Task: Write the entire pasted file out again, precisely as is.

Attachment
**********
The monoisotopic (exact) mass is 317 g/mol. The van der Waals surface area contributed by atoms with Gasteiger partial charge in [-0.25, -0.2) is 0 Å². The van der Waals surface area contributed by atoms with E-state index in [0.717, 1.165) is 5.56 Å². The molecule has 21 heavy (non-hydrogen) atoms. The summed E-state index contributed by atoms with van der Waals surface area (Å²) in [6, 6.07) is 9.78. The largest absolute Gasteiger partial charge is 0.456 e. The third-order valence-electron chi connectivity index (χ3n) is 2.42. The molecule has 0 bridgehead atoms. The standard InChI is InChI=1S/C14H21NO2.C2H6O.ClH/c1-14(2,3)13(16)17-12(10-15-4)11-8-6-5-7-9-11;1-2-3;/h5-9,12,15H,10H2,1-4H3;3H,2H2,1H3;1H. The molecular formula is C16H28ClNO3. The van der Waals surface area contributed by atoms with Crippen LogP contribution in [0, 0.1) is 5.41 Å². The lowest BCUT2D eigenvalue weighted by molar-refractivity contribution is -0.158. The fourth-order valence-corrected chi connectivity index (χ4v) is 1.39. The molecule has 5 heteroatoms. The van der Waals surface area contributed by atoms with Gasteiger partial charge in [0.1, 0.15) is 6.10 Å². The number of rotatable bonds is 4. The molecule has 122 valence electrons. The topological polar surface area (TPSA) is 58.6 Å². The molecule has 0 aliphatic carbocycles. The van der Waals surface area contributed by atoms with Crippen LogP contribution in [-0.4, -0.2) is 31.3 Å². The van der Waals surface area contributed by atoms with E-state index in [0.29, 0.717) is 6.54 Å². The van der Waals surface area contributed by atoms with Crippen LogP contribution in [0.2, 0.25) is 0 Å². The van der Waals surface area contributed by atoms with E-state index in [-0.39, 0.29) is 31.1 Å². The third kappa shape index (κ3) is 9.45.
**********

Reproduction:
The monoisotopic (exact) mass is 317 g/mol. The van der Waals surface area contributed by atoms with Gasteiger partial charge in [-0.25, -0.2) is 0 Å². The van der Waals surface area contributed by atoms with E-state index in [0.717, 1.165) is 5.56 Å². The molecule has 21 heavy (non-hydrogen) atoms. The summed E-state index contributed by atoms with van der Waals surface area (Å²) in [6, 6.07) is 9.78. The largest absolute Gasteiger partial charge is 0.456 e. The third-order valence-electron chi connectivity index (χ3n) is 2.42. The molecule has 0 bridgehead atoms. The standard InChI is InChI=1S/C14H21NO2.C2H6O.ClH/c1-14(2,3)13(16)17-12(10-15-4)11-8-6-5-7-9-11;1-2-3;/h5-9,12,15H,10H2,1-4H3;3H,2H2,1H3;1H. The molecular formula is C16H28ClNO3. The van der Waals surface area contributed by atoms with Crippen LogP contribution in [0, 0.1) is 5.41 Å². The lowest BCUT2D eigenvalue weighted by molar-refractivity contribution is -0.158. The fourth-order valence-corrected chi connectivity index (χ4v) is 1.39. The molecule has 5 heteroatoms. The van der Waals surface area contributed by atoms with Gasteiger partial charge in [0.1, 0.15) is 6.10 Å². The number of rotatable bonds is 4. The molecule has 122 valence electrons. The topological polar surface area (TPSA) is 58.6 Å². The molecule has 0 aliphatic carbocycles. The van der Waals surface area contributed by atoms with Crippen LogP contribution in [-0.4, -0.2) is 31.3 Å². The van der Waals surface area contributed by atoms with E-state index in [0.29, 0.717) is 6.54 Å². The van der Waals surface area contributed by atoms with Crippen LogP contribution in [0.2, 0.25) is 0 Å². The van der Waals surface area contributed by atoms with E-state index in [-0.39, 0.29) is 31.1 Å². The third kappa shape index (κ3) is 9.45.